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Previous Events - 2023

Some presentation slides and/or event recordings may be available for personal use. If you have any enquiries, please contact the Centre for Disability Studies.


Dr Gareth M Thomas: 'I’m a seed that’s been kept in a dark hole for so long and it’s now time for it to become a tree!’: cultivating counter-narratives of disability through the arts 

Friday 8th December 2023

Despite policies designed to improve the lives of adults with learning disabilities, they remain at the margins of UK society and are assumed, perpetuated by popular representations, to be living a life of isolation, tragedy, and exclusion. But what possibilities are there for learning-disabled adults – frequently spoken for by proxies or excluded from research altogether – to counter such narratives?

In this talk, Gareth Thomas discussed the early findings of an ethnographic study at multiple sites, specifically a theatre company and dance and drag groups run by/with/for people with learning disabilities. Drawing on this data, Gareth explored how learning-disabled adults confront dominant oppressive narratives and articulate their lives in more affirmative terms. Through the arts, he shows how they can resist assumptions of vulnerability, passivity, and isolation, and highlight their own creativity, resistance, vigour, and interdependence. In so doing, he discussed how adults with learning disabilities cultivate positive, public accounts of their lives that re-story what it means to live with disability. He concluded with some short reflections on the next steps of the project.

Gareth M. Thomas is a Reader in the School of Social Sciences at Cardiff University, UK. He is a sociologist interested in disability, health/illness, medicine, and reproduction. Thomas’ primary empirical focus in recent years is people’s experiences, perceptions, and representations of disability (e.g. disabled people; parents of disabled children; healthcare professionals) in different spaces and spheres (e.g. prenatal screening; popular media; the arts).

Professor Mark Priestley: Reflections, Commentaries and Hopes for Disability Studies 

Wednesday 22nd November 2023

Professor Mark Priestley outlined his reflections and commentaries on the significance of Disability Studies, disability policy in the UK and across the globe, and the significance of disability activism and politics within research agendas. The event began with Prof Mark Priestley in discussion with several guests: Dr Ieva Eskyte, Dr Miro Griffiths, Professor Anna Lawson and Dr Claudia Coveney, who posed questions associated with areas of his work. This was followed by questions, comments, and discussion with audience members in-person and online.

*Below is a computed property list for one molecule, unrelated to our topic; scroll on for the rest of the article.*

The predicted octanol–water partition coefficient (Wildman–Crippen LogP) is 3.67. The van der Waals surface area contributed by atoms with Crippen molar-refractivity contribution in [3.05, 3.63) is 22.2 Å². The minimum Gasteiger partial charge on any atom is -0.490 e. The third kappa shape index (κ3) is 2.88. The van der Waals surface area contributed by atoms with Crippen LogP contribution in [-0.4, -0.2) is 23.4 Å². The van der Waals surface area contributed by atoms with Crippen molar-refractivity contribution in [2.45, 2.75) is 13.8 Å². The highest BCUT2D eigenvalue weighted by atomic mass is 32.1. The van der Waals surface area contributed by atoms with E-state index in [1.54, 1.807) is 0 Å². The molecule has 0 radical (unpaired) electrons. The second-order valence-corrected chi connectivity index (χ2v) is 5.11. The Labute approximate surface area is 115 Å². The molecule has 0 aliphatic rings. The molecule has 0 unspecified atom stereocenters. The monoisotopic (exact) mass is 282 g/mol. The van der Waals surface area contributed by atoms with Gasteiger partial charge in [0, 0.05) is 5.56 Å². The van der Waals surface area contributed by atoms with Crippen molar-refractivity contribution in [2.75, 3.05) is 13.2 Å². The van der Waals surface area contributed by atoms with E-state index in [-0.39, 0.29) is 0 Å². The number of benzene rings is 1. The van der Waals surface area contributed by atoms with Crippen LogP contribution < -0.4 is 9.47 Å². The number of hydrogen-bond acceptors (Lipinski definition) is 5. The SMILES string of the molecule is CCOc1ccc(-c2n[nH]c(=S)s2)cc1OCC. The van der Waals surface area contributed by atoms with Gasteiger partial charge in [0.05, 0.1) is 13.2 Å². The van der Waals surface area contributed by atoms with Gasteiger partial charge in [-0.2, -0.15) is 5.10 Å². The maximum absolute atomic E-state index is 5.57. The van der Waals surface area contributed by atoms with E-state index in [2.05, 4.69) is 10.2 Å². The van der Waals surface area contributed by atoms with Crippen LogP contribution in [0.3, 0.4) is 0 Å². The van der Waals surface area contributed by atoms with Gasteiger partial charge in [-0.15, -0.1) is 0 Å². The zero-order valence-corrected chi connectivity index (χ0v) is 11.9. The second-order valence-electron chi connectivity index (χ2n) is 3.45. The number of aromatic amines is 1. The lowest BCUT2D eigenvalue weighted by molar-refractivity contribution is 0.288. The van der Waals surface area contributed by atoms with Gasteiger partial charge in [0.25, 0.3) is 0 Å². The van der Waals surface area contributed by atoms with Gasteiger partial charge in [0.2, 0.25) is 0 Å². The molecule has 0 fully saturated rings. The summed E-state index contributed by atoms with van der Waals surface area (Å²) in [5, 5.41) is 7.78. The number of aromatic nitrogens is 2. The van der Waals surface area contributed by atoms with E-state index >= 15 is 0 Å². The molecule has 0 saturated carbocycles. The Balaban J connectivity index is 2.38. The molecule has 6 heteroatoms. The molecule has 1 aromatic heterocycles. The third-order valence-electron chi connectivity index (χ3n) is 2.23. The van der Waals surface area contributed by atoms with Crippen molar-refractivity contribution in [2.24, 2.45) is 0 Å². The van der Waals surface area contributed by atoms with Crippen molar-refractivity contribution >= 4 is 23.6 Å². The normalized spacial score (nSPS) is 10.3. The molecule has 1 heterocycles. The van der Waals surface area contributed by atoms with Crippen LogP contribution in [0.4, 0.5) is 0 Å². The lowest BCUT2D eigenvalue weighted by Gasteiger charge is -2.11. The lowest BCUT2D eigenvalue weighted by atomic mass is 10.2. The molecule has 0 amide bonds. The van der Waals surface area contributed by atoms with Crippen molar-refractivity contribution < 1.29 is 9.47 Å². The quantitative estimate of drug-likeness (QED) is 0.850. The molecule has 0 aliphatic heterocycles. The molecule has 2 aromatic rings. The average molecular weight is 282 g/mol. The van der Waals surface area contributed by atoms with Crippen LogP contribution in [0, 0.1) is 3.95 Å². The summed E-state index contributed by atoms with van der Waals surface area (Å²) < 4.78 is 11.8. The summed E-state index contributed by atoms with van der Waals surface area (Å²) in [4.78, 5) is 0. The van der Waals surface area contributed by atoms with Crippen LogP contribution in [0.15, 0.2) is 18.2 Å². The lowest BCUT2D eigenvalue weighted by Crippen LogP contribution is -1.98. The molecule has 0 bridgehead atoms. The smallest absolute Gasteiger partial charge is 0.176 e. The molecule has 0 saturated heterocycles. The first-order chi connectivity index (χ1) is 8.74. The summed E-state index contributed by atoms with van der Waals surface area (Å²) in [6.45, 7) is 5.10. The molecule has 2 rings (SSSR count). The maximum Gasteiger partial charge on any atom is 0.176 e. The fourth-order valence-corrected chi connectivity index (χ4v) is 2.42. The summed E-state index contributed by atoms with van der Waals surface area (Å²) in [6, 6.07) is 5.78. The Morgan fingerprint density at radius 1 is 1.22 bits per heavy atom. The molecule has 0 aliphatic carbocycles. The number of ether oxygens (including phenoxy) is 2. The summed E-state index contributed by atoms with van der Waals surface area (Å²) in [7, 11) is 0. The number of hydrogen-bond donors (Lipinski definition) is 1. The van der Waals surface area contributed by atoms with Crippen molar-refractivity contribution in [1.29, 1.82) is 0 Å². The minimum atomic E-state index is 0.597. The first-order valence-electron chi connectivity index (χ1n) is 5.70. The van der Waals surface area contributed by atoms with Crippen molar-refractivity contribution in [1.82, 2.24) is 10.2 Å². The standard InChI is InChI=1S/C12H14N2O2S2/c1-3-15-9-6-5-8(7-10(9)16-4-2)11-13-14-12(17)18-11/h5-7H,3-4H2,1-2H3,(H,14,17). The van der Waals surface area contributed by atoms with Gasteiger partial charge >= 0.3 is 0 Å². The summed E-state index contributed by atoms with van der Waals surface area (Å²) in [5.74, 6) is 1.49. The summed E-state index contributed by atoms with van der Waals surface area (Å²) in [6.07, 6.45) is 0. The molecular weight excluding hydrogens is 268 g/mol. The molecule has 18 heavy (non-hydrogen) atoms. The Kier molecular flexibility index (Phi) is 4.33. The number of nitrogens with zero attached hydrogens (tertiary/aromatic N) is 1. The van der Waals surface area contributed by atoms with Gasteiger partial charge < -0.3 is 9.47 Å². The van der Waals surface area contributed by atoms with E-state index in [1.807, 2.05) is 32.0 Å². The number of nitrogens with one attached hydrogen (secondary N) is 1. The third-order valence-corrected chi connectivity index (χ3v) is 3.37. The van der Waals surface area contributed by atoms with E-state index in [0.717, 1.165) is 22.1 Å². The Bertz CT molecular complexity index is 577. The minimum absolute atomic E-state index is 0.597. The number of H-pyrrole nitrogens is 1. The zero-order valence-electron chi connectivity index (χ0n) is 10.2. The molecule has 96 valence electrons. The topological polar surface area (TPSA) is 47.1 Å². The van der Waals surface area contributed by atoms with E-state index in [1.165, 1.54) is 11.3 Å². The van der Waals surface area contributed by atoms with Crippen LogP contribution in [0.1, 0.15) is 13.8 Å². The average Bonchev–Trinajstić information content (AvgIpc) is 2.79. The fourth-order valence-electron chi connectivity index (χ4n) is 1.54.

Prof Mark Priestley is a Professor Emeritus in the School of Sociology and Social Policy, at the University of Leeds. He is the former Head of School (2011 – 2014) and pro-Dean for research in the faculty of Education, Social Sciences, And Law (2004 – 2007). From 2008-2019, Prof Mark Priestley was Scientific Director of the European Commission's Academic Network of European Disability experts (ANED) and has a continuing role in providing expertise in this area. His research focuses on disability policy and politics, mostly in European and international comparative contexts, using both quantitative and qualitative methods, which translate into policy relevant analysis. He also has extensive experience of advising governments – in the UK and across the globe – on disability policy and welfare provision.

CDS Postgraduate Conference

Saturday 21st October 2023

This conference focused on the intersectional nature of academia and activism in disability studies, and how activism and academia can inform each other. Our postgraduate researchers provided a supportive space to develop community connections and learn about the exciting work that fellow PGRs are producing.

Overcoming disabling barriers to justice and support after sexual violence - Dr Andrea Hollomotz, Dr Leah Burch and Ruth Bashall.

This seminar was led by Dr Andrea Hollomotz (Centre for Disability Studies), Dr Leah Burch (Liverpool Hope University, University of Leeds), and Ruth Bashall (Stay Safe East).

The speakers presented their research with disabled victim survivors of sexual violence, the barriers they face in accessing support following their experiences, and suggestions for increasing the accessibility of victim support services and the criminal justice system. Professor Karen Throsby (SSP) acted as discussant.

The liberation torch (…) for disabled people’: Rethinking the work of Paul Hunt with Judy Hunt (activist) and Luke Beesley (University of Brighton)

The editors of Paul Hunt’s newly published journal and collected works discussed the implications of these works and new interpretations of his work and life. Dr Hannah Morgan acted as discussant.